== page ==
Tag Archives: nuclear deterrent

China Rules (Beneath) The Waves

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What catches this Bystander’s eye in the U.S. Defense Dept’s newly published assessment of China’s military capabilities is the expansion of the navy, particularly its submarine fleet. The People’s Liberation Army-Navy can now deploy the world’s largest number of conventionally powered submarines, the result of a decade-and-a-half long program of building and modernizing the fleet which has been putting three new boats a year into the water.

China’s newest Song-class submarines, of which it has at least 13, are capable of launching anti-ship cruise missiles with a range of 100 nautical miles while beneath the waves. It also has a dozen Russian Kilo-class subs with similar capabilities. The PLA-N has also being developing its newer Yang subs, capable of staying submerged for up to a fortnight, more than three times longer than its older subs.

It is also building a new generation of nuclear powered subs, including the new Jin-class, some of which will carry ballistic missiles with a range of 4,000 nautical miles, sufficient to reach western U.S. states, though the program is not going altogether smoothly by all accounts (more detail — and a more sanguine view of all this — a the FAS Strategic Security Blog) . If the problems can be ironed out, the Jin-class subs, which will be based at Hainan Island facing the strategically sensitive South China Sea, will give China a sea-going nuclear deterrent for the first time.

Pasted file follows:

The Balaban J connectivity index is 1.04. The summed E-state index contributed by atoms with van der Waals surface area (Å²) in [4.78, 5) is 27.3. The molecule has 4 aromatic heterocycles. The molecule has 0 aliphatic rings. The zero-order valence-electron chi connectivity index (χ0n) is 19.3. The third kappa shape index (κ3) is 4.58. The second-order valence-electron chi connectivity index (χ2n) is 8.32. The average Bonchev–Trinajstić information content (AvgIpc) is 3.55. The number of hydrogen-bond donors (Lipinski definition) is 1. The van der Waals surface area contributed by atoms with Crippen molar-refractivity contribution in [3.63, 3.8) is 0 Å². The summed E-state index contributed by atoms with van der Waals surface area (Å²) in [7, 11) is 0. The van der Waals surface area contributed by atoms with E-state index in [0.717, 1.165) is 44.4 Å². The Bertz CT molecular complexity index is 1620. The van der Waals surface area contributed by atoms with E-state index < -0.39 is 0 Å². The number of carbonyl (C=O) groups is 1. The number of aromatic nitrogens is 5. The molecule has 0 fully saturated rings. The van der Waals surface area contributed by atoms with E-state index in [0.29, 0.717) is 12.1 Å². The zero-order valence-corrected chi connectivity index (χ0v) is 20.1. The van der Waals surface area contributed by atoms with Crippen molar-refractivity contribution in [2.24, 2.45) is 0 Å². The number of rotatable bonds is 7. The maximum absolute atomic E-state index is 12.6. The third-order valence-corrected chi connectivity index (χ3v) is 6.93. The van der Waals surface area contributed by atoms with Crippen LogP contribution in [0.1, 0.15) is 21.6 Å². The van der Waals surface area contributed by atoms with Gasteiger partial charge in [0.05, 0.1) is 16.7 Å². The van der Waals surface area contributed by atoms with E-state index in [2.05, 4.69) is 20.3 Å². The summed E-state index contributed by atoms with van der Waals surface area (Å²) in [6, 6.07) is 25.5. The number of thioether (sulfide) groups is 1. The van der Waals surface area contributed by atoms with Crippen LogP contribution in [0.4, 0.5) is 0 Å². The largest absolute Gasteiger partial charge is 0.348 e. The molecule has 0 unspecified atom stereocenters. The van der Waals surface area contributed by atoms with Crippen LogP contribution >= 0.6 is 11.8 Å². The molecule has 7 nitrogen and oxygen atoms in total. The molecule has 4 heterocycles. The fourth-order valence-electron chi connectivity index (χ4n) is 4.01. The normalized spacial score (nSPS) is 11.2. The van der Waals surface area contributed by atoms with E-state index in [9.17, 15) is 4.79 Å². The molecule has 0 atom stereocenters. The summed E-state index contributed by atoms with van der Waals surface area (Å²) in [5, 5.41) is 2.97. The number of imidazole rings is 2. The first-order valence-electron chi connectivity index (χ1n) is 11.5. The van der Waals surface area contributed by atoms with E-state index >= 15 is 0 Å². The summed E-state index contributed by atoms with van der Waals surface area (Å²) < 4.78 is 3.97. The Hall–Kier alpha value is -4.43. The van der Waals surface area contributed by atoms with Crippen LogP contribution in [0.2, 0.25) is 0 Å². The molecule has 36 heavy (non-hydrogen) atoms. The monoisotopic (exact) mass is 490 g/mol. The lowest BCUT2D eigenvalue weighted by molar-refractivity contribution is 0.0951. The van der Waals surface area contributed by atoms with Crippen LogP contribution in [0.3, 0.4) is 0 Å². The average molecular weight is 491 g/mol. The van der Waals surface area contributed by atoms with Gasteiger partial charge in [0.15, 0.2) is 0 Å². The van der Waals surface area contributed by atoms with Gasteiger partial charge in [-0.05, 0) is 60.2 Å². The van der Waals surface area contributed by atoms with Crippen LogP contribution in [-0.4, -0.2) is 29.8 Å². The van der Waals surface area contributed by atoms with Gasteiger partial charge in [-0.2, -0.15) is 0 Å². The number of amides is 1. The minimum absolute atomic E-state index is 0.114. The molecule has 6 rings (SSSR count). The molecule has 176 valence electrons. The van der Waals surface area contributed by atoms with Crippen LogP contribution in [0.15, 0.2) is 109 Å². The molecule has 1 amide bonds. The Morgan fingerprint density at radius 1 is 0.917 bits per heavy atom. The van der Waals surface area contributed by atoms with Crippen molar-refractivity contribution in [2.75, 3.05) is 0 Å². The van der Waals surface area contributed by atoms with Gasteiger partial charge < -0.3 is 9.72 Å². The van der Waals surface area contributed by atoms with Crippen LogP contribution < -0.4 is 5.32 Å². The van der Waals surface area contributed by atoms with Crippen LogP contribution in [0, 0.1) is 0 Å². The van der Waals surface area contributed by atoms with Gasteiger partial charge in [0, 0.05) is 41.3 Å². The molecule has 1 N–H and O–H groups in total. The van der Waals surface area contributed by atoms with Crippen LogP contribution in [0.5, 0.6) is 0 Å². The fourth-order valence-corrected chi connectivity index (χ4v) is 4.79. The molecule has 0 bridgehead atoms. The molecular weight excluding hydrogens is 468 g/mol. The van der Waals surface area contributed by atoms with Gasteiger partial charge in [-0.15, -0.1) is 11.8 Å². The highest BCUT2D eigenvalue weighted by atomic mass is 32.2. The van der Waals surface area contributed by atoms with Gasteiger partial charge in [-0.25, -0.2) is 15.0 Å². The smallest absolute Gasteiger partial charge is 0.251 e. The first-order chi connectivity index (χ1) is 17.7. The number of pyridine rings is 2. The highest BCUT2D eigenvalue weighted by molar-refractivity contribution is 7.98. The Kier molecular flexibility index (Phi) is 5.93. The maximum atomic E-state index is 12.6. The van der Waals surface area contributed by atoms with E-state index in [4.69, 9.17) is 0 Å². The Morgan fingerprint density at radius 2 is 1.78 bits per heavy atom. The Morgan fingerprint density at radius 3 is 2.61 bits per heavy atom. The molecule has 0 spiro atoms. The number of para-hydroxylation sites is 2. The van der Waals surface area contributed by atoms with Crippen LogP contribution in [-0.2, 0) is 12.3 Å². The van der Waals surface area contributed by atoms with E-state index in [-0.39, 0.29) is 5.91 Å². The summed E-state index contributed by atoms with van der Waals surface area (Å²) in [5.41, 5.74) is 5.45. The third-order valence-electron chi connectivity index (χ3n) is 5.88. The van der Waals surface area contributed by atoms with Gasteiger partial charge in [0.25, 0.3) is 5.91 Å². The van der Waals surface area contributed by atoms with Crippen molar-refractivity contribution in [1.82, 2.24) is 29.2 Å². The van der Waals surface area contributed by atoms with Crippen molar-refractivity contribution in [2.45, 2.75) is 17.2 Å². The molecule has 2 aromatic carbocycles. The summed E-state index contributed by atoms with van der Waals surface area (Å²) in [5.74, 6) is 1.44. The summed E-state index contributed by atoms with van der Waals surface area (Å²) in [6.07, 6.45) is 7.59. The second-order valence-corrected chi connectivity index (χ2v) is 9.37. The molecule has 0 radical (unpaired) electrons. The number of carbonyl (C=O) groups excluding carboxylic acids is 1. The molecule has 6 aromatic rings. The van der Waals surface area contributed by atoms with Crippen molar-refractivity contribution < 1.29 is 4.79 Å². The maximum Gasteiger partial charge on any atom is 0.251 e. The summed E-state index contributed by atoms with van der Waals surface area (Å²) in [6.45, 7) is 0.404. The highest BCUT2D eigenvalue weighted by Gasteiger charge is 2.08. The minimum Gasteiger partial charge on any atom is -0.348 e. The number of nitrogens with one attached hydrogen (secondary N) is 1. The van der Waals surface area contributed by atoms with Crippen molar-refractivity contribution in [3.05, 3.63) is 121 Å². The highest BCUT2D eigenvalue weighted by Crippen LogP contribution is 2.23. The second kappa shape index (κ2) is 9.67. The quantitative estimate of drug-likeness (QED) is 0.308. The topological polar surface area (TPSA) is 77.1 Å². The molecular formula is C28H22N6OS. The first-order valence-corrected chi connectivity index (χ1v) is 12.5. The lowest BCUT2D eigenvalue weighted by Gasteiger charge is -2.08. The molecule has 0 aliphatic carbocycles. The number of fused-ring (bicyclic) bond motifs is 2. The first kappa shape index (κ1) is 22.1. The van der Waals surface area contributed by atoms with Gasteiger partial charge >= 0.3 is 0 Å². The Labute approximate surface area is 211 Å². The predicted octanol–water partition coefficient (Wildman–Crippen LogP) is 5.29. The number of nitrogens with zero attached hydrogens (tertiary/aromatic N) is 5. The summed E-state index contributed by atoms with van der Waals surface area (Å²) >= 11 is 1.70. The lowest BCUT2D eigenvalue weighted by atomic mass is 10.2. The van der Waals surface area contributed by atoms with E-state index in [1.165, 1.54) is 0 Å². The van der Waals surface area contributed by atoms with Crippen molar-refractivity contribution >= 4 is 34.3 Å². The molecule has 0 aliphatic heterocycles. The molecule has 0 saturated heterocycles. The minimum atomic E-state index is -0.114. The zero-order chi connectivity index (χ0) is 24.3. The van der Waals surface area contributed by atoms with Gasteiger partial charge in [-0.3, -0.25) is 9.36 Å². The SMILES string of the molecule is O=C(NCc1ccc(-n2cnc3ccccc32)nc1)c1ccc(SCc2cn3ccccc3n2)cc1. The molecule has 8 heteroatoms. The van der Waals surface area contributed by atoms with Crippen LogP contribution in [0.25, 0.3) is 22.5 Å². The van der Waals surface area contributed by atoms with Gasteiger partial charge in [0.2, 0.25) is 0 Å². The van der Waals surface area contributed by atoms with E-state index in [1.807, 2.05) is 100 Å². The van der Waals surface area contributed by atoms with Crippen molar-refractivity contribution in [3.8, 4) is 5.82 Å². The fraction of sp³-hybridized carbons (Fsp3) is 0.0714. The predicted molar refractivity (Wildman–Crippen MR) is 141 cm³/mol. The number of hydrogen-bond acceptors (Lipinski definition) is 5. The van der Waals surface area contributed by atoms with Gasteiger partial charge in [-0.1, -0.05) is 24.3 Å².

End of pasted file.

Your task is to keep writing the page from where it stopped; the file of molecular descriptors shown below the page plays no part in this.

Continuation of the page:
This all amounts to a clear challenge to America’s traditional naval dominance of the Western Pacific, and most immediately Washington’s ability to go to the aid of Taipei in the event of an armed conflict. But the capability of the navy being built by Beijing could support the conduct of military operations in Asia well beyond Taiwan. It potentially changes the regional security balance significantly. America’s Defense Dept. policymakers are rightly concerned by China’s military build-up, of which the submarine fleet is a leading edge.

It is conventionally held that to be considered a superpower, a nation needs to have economic, diplomatic and military power and the ability and appetite to project it around the world. Piece by piece, sub by sub, China is getting there.

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Filed under China-Taiwan, China-U.S.